The core developers involved have much more expertise and experience in React, allowing them to focus on the more difficult problems involved with this initiative.

And that's true: of the people who discussed Dries's proposed initiative in Vienna of building a new admin UI in Drupal with a modern JS framework and were interested in actually doing that work, those people were more excited about trying it with React first, partly because they already have a lot of expertise and positive experience with it. It's awesome that there have emerged additional teams of people wanting to try it out with Vue and Polymer.

elstudio’s picture

We have a ways to go with backend API support for even this trial task.

@effulgentsia re #56 JSONapi does not seem to support querying of dblog entries at all currently -- perhaps because these aren't standard entities. While JSONapi can do filtering and paging generally, it's not clear how the message types or numeric severity filter options that @Chi refers to can be exposed by that api.

Core rest does not seem to provide a means of querying a list of watchdog entries at all, although individual records can be returned once we know the watchdog id.

Views/rest comes closest to what we need. It can expose a list of watchdog entries, and this can be paged and filtered. However the filter for severity requires a numeric value, which does not seem available to be queried directly. Nor is it clear with paged JSON input how to get a complete list of error types, which is accomplished by a db select in the current dbblog module.

So Dblog in its current form can provide almost what we need only through views/rest -- except for the filter options, which will require a custom controller. @Chi's code combines both this and what views/rest provides in a single custom controller.

In any case, I would suggest that how we pull JSON-formatted dblog messages is not really in scope of this particular issue. It has no bearing on a choice of Vue, React, or any other contemporary javascript framework. Whatever front-end framework is chosen, javascript requires JSON data to work with, and in this case core/jsonapi or whatever backend will have to be modified a bit to provide what we need.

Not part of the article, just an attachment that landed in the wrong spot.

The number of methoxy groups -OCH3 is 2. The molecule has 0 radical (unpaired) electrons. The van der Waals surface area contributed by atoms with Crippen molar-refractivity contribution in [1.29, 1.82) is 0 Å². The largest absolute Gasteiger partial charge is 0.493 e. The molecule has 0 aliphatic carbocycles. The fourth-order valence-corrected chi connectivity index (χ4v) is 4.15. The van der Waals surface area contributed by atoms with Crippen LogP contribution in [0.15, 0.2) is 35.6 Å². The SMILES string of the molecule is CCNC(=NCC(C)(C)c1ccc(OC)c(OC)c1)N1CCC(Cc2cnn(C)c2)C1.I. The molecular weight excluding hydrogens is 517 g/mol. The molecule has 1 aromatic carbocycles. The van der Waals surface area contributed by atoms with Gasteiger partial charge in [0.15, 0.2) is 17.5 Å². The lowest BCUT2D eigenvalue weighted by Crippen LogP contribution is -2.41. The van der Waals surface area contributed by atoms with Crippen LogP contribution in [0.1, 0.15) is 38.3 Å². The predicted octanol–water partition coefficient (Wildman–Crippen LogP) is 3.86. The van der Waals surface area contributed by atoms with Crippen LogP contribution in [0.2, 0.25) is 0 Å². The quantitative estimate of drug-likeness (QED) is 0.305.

effulgentsia’s picture

Thanks for the info in #62!

I would suggest that how we pull JSON-formatted dblog messages is not really in scope of this particular issue

I agree. I'm perfectly ok with the proof of concept continuing to use a custom controller for it, and that will not harm Vue's evaluation. If people working on it want to experiment with alternative approaches (e.g., making a custom Views display type, or enhancing JsonApi with, that's great as far as collecting more knowledge that could lead to Drupal core improvements regardless of JS library, but it's not necessary.

dawehner’s picture

You can easily use a view for this purpose: but I think it really doesn't matter how we end up implementing it. Its really just an implementation detail, and it actually more important to figure out which APIs are missing.

Chi’s picture

One more approach to consider is extending render API for building common used elements (tables, forms, modals, etc) to make the code reusable.

Something like this.

$build['log_records'] = [
  '#table' => 'vue_table',
  '#filters' => [
  '#data_callback' => '::getRecords',

Developers could make use of it even without touching client side. This would be similar to Drupal ajax framework way.

freelock’s picture

+1 to #65, for simple core things like Watchdog, there should be easy ways to filter via the API.

However, for more general use, we're really excited about GraphQL. I think it's well beyond the scope of this initiative, but if we find that there are so many filters, configurations, and server-side work to do to provide broad enough coverage when we expand beyond Watchdog, I do wonder if we should just go straight to GraphQL and make sure that's a solid, 1st class API.